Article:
Rep. Jose Serrano (D)
Elected: Mar. 1990, 10th full term.
Born: Oct. 24, 1943, Mayaguez, PR .
Education: Lehman Col..
Family: Divorced; 5 children.
Military career: Army Medical Corps, 1964–66.
Elected office: Dist. 7 Schl. Bd., 1969–74; NY Assembly, 1974–90.
Professional Career: Banker, 1961–69.
The congressman from the 16th District is Democrat José Serrano, who won the seat in a 1990 special election. A native of Mayaguez, Puerto Rico, he grew up in the Mill Brook project in Mott Haven. After serving in the Army, he worked at a bank and as a school administrator. Serrano moved up while other Bronx politicians fell by the wayside because of corruption. He was elected to the New York Assembly in 1974 and chaired its Education Committee. In 1985, he ran for Bronx borough president, bucking the Democratic organization, and nearly won. Then in January 1990, U.S. Rep. Robert García of the South Bronx was convicted of accepting money from the minority contractor Wedtech. His conviction was later reversed, but his resignation paved the way for Serrano’s election to the House.
|Jose Serrano (D-WF)||127,179||(97%)||($386,734)|
|Ali Mohamed (R)||4,488||(3%)|
|Jose Serrano (D-WF)||Unopposed|
Prior Winning Percentages: 2006 (95%), 2004 (95%), 2002 (92%), 2000 (96%), 1998 (95%), 1996 (96%), 1994 (96%), 1992 (91%), 1990 (93%), 1990 (92%)
Serrano has one of the most liberal voting records in the House. As one of the Appropriations subcommittee chairmen, he is a member of the powerful “college of cardinals,” which wields great influence over spending decisions. He also brings as many federal dollars home to his economically strapped district as he can. Serrano chairs the Subcommittee on Financial Services and General Government, which oversees many federal regulators
Serrano is a critic of outsourcing government services, and in 2007, he moved to end the Internal Revenue Service’s use of private debt-collection companies for delinquent taxes. He was the only House member from New York City who voted in 2008 against the federal bailout for banks and other financial-services companies. He said he couldn’t justify giving money to the wealthy people who’d created the problem. In 2008, his subcommittee’s appropriations bill included a policy rider that relaxed travel restrictions on Cuba; it also lifted restrictions that barred the District of Columbia government from using local funds for needle-exchange programs for drug users.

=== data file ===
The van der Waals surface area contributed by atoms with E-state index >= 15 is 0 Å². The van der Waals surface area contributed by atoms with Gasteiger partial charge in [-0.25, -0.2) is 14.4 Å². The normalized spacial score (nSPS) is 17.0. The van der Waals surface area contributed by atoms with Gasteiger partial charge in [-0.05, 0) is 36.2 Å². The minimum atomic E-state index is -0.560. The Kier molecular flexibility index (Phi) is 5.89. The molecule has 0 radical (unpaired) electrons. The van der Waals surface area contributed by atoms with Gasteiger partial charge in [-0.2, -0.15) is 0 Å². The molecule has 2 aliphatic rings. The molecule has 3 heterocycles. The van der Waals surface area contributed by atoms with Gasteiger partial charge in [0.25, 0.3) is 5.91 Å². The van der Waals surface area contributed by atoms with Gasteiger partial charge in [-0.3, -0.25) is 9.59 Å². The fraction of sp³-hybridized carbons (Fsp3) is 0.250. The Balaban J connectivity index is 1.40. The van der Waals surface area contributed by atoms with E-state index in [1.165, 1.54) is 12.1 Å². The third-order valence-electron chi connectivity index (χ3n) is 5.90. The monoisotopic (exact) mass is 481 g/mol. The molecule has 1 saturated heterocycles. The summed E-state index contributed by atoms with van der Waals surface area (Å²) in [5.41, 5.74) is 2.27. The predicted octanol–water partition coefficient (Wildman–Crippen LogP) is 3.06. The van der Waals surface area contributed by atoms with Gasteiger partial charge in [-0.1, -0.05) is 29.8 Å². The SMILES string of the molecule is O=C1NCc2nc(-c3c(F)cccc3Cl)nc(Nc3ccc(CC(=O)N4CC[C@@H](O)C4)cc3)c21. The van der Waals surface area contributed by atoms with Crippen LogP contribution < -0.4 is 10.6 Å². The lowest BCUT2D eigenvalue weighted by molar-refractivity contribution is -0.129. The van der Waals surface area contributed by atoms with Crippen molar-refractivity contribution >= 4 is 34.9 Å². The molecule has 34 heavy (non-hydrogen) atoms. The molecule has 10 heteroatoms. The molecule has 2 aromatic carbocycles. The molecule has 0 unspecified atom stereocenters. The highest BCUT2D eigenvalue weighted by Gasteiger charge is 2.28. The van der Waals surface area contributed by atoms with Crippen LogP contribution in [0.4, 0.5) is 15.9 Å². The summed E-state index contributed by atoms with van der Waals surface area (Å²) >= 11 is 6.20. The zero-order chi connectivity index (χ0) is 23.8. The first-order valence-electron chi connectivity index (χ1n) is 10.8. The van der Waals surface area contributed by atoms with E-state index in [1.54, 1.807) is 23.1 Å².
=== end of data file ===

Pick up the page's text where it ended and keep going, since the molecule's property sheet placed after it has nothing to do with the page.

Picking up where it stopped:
A big local priority for Serrano has been cleaning up the Bronx River, and he delivered about $30 million for the effort. (When the river progressed to the point where it could support wildlife, a beaver appeared and was dubbed “José” in honor of Serrano’s work in behalf of the waterway.) In 2007, he helped broker a $2 million deal to purchase for the city the heavily wooded, seven-acre South Brother Island in the East River.
Although he has an important subcommittee post, Serrano’s attempts to join the Democratic leadership have been stymied. In 1997, Democratic Minority Leader Dick Gephardt passed over him and picked the less-senior Robert Menendez of New Jersey, who was a better fundraiser, to be chief deputy whip. In 1998, Serrano ran for Democratic Caucus vice chairman as “the candidate who refuses to raise money to buy your vote for leadership.” He again lost out to Menendez, who went on to become a senator.
In opposition to Cuban Hispanics in Congress, Serrano has been Fidel Castro’s greatest champion in the House. He has sought repeal of economic sanctions against Cuba. When questions arose about Castro’s future after major surgery in July 2006, Serrano issued a press release telling President George W. Bush, “Hands Off Cuba.” When Castro’s brother, Raúl Castro, took control, Serrano said that it was “long past time to end the charade and begin dialogue and engagement with Cuba.” Another of his issues is statehood for Puerto Rico, which he calls an American “colony.” He backs a long-stalled referendum to determine the status of the island. In 2000, Serrano was arrested at the White House while protesting the Navy’s bombing range at Vieques, Puerto Rico. He also took credit for working with Venezuelan President Hugo Chávez and Citizen Energy Corp. to strike a deal to bring cheaper oil to the South Bronx. He has criticized the reluctance of House Democratic leaders to pass immigration reform.
In New York politics, Serrano backed former Bronx Borough President Fernando Ferrer for mayor in 2001 and 2005. He backed civil-rights activist Al Sharpton for president in 2004. His son José, a former city councilman, ousted a Republican incumbent in 2004 to win a state Senate seat. Serrano the elder remains secure in his district.